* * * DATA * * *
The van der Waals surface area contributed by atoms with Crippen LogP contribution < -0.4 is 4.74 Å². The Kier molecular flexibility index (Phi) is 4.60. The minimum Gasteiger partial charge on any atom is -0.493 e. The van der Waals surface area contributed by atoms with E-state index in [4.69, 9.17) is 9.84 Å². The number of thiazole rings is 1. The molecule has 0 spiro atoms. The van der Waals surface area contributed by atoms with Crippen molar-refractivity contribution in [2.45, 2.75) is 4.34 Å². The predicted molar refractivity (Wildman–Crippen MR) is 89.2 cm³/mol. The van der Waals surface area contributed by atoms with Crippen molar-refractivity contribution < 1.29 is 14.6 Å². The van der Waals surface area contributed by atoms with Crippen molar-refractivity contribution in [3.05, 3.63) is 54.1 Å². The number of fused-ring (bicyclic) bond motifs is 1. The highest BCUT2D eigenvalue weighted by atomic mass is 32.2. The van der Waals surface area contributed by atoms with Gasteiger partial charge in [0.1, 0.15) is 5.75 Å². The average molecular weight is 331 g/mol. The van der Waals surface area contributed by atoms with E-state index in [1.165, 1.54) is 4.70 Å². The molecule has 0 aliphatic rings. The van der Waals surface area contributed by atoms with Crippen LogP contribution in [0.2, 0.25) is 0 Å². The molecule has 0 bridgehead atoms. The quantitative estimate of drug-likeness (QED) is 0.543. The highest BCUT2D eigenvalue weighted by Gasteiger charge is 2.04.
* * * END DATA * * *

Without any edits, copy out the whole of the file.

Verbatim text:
The van der Waals surface area contributed by atoms with Crippen LogP contribution < -0.4 is 4.74 Å². The Kier molecular flexibility index (Phi) is 4.60. The minimum Gasteiger partial charge on any atom is -0.493 e. The van der Waals surface area contributed by atoms with E-state index in [4.69, 9.17) is 9.84 Å². The number of thiazole rings is 1. The molecule has 0 spiro atoms. The van der Waals surface area contributed by atoms with Crippen molar-refractivity contribution in [2.45, 2.75) is 4.34 Å². The predicted molar refractivity (Wildman–Crippen MR) is 89.2 cm³/mol. The van der Waals surface area contributed by atoms with Crippen molar-refractivity contribution < 1.29 is 14.6 Å². The van der Waals surface area contributed by atoms with Crippen molar-refractivity contribution in [3.05, 3.63) is 54.1 Å². The number of fused-ring (bicyclic) bond motifs is 1. The highest BCUT2D eigenvalue weighted by atomic mass is 32.2. The van der Waals surface area contributed by atoms with Gasteiger partial charge in [0.1, 0.15) is 5.75 Å². The average molecular weight is 331 g/mol. The van der Waals surface area contributed by atoms with E-state index in [1.165, 1.54) is 4.70 Å². The molecule has 0 aliphatic rings. The van der Waals surface area contributed by atoms with Crippen LogP contribution in [0.2, 0.25) is 0 Å². The molecule has 0 bridgehead atoms. The quantitative estimate of drug-likeness (QED) is 0.543. The highest BCUT2D eigenvalue weighted by Gasteiger charge is 2.04.